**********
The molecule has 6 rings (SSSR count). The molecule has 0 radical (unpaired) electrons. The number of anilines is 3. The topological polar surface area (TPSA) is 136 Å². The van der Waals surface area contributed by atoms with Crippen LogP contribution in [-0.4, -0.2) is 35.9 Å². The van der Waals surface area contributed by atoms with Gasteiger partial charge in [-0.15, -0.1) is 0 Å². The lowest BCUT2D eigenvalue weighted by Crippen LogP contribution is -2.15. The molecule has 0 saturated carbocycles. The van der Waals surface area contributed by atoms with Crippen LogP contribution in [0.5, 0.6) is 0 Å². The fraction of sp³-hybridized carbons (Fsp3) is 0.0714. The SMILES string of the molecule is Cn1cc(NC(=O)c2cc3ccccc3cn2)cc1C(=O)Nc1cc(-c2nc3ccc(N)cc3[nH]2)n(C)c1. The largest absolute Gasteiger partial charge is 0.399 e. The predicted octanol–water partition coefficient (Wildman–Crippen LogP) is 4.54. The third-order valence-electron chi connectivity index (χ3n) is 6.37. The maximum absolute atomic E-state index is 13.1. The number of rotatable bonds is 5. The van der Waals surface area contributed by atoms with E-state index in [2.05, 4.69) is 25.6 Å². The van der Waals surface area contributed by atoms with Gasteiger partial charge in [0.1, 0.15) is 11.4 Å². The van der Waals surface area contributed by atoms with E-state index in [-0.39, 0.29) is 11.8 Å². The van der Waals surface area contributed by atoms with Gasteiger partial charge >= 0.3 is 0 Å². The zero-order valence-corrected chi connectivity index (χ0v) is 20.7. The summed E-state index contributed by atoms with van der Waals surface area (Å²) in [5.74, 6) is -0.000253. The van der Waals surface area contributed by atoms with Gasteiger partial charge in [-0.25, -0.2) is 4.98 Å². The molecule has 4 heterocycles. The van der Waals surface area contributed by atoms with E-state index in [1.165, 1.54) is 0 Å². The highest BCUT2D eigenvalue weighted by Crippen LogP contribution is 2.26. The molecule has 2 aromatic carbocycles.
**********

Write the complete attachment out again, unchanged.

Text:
The molecule has 6 rings (SSSR count). The molecule has 0 radical (unpaired) electrons. The number of anilines is 3. The topological polar surface area (TPSA) is 136 Å². The van der Waals surface area contributed by atoms with Crippen LogP contribution in [-0.4, -0.2) is 35.9 Å². The van der Waals surface area contributed by atoms with Gasteiger partial charge in [-0.15, -0.1) is 0 Å². The lowest BCUT2D eigenvalue weighted by Crippen LogP contribution is -2.15. The molecule has 0 saturated carbocycles. The van der Waals surface area contributed by atoms with Crippen LogP contribution in [0.5, 0.6) is 0 Å². The fraction of sp³-hybridized carbons (Fsp3) is 0.0714. The SMILES string of the molecule is Cn1cc(NC(=O)c2cc3ccccc3cn2)cc1C(=O)Nc1cc(-c2nc3ccc(N)cc3[nH]2)n(C)c1. The largest absolute Gasteiger partial charge is 0.399 e. The predicted octanol–water partition coefficient (Wildman–Crippen LogP) is 4.54. The third-order valence-electron chi connectivity index (χ3n) is 6.37. The maximum absolute atomic E-state index is 13.1. The number of rotatable bonds is 5. The van der Waals surface area contributed by atoms with E-state index in [2.05, 4.69) is 25.6 Å². The van der Waals surface area contributed by atoms with Gasteiger partial charge in [0.1, 0.15) is 11.4 Å². The van der Waals surface area contributed by atoms with E-state index in [-0.39, 0.29) is 11.8 Å². The van der Waals surface area contributed by atoms with Gasteiger partial charge >= 0.3 is 0 Å². The zero-order valence-corrected chi connectivity index (χ0v) is 20.7. The summed E-state index contributed by atoms with van der Waals surface area (Å²) in [5.74, 6) is -0.000253. The van der Waals surface area contributed by atoms with Gasteiger partial charge in [-0.25, -0.2) is 4.98 Å². The molecule has 4 heterocycles. The van der Waals surface area contributed by atoms with E-state index in [1.165, 1.54) is 0 Å². The highest BCUT2D eigenvalue weighted by Crippen LogP contribution is 2.26. The molecule has 2 aromatic carbocycles.